Feel the intention and the mood.  You can combine observing a horse’s body language with feeling the heather_nelson_liberty_training_pinned_earsenergy of intention.  Irritated horses pin their ears, wrinkle their nostrils and push their shoulders or haunches into your space.  Avoid the shark bump before it happens by noticing the horse’s demeanour.  If you don’t feel safe, trust yourself!  Send that horse out of there.  You are better to offend a well meaning horse by overreacting than to get stomped by a rude one.

Teach your horse how to back off, halt and leave you in quiet situations before the energy is high. Don’t wait until your horse is jumping sideways because he’s afraid of a squirrel.  Teach him not to trample you when there’s nothing to be worried about.  Teach him the cues to stop, back up and move away from you.  Find the body language that works for the pair of you.  I like to hold my hand up like a traffic cop to stop horses or wave my whip like a windshield wiper.

Be the leader in a herd and defend the horse you are with.  It’s easy to get caught in a dispute between horses if you aren’t making the rules.  You need to call the shots with every horse in the group.  Keep your head up and move more dominant horses off early so you create space for your horse and yourself.  She shouldn’t have to worry about being attacked as long as you are around to make it clear to the others to stay away.

Wear the right equipment.  You’ve watched liberty videos and the people are wearing gossamer dresses and sequins right?  That’s just for the photo shoot with well schooled horses.  It’s a good idea to wear a helmet, boots and a protective vest if you are going to be training at any time.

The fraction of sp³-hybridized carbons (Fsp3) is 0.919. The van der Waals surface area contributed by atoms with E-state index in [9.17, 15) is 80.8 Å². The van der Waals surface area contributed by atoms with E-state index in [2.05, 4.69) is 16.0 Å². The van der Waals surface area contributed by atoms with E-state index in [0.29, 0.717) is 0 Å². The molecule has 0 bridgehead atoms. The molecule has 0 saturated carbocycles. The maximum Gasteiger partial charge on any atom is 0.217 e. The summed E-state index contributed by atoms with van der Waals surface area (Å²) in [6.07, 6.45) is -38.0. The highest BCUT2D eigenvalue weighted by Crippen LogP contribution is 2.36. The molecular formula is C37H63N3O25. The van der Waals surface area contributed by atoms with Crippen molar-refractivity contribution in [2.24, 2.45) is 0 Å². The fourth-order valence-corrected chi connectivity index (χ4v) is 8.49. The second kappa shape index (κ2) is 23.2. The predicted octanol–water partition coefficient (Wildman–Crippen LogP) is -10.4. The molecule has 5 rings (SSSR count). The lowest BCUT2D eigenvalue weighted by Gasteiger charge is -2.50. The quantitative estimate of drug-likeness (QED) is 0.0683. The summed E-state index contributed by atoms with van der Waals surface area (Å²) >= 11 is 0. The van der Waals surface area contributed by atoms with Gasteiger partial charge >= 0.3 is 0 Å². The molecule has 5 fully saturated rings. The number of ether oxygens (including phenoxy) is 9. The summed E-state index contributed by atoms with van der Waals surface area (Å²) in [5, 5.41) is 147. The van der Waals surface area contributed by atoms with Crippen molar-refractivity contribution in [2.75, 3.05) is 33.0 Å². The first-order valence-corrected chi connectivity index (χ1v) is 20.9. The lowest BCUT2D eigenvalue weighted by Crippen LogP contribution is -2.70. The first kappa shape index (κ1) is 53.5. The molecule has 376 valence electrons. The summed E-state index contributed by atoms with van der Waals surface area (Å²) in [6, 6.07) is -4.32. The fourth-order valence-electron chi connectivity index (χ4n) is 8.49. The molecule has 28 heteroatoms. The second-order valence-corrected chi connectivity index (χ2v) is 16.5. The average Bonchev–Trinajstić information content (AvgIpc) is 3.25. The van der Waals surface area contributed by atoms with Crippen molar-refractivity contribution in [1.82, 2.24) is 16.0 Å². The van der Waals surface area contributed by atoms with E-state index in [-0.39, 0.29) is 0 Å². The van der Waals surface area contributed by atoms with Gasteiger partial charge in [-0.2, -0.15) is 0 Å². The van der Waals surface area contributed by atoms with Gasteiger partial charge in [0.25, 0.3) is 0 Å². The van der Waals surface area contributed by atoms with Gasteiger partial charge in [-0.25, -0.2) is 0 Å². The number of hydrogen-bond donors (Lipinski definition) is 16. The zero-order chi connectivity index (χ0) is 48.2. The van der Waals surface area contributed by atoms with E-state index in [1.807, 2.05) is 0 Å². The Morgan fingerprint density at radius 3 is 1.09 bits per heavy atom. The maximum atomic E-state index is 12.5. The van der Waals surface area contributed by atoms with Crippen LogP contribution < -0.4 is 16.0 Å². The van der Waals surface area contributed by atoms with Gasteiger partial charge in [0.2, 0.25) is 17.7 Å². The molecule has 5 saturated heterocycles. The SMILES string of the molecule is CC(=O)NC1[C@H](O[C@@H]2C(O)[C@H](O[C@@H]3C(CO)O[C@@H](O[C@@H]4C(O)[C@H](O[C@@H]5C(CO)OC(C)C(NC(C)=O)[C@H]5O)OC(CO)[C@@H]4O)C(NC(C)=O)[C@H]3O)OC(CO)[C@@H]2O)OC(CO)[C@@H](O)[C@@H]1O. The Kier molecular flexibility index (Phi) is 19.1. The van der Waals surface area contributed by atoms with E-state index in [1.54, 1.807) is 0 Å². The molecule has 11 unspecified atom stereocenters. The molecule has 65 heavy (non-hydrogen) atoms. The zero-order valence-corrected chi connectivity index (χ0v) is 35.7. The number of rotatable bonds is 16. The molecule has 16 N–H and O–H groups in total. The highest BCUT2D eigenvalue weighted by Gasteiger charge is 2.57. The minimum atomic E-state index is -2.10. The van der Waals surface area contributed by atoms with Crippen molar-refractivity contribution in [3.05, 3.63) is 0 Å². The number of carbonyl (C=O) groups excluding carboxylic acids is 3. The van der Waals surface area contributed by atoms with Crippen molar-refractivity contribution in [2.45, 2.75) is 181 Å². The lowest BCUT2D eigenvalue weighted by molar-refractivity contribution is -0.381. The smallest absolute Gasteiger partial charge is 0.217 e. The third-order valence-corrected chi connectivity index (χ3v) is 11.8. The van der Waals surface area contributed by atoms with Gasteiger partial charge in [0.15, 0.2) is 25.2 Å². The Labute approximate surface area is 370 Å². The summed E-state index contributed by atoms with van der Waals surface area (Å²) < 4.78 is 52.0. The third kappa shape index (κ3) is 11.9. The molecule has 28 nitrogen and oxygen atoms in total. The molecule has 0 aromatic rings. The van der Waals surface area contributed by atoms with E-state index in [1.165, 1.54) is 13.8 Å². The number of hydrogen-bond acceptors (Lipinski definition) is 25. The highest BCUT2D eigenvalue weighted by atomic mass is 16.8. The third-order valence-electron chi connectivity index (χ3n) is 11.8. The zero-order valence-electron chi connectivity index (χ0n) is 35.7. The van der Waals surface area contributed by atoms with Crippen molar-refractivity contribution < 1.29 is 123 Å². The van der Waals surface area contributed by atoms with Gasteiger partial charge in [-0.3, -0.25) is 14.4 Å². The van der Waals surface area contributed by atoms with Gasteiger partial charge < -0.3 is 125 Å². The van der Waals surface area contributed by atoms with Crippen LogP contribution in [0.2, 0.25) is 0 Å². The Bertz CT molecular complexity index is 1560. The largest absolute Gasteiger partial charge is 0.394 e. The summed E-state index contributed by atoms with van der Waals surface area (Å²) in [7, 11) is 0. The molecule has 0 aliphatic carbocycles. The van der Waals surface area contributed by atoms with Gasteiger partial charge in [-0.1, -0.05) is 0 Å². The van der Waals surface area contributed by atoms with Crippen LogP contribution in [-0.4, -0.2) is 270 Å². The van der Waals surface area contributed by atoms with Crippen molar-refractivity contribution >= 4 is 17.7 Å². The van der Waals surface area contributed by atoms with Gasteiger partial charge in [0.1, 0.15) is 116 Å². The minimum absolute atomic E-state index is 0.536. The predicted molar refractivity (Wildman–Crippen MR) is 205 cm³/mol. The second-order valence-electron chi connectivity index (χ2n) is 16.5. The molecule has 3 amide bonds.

Stay safe with your horses so you can have fun and play another day!

Heather

 

 

 

 

Comments 6

  1. This sounds wonderful but how do you do it so that the bad tempered horse will listen. Do you use hand signals or voice or carry a whip or??

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      Author

      I use hand signals, strong body language (i.e. standing up tall or stepping towards them), visualizations of projecting energy and also waving of a whip. I will use either a dressage or lunge whip. The sound of the lunge whip can be very helpful.

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      Author
  2. I have a horse that is usually sweet and easy to handle and approach but has rare days where as soon as I walk into the field she gets aggressive and attempting to send her away only seems to agitate her more. Is it possible there’s a reason behind this, or that I’m sending the wrong signals to send her away?

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      Author

      It’s a good idea to check into your own energy before you walk into the field. There is a possibility that you aren’t relaxed and grounded. She could be reacting to it. I have met sensitive horses that are like this. Be very clear when you send her off as well and do not allow for much hesitation. The longer you hesitate while she gives you dirty looks the more confident she will get in staying put instead of leaving.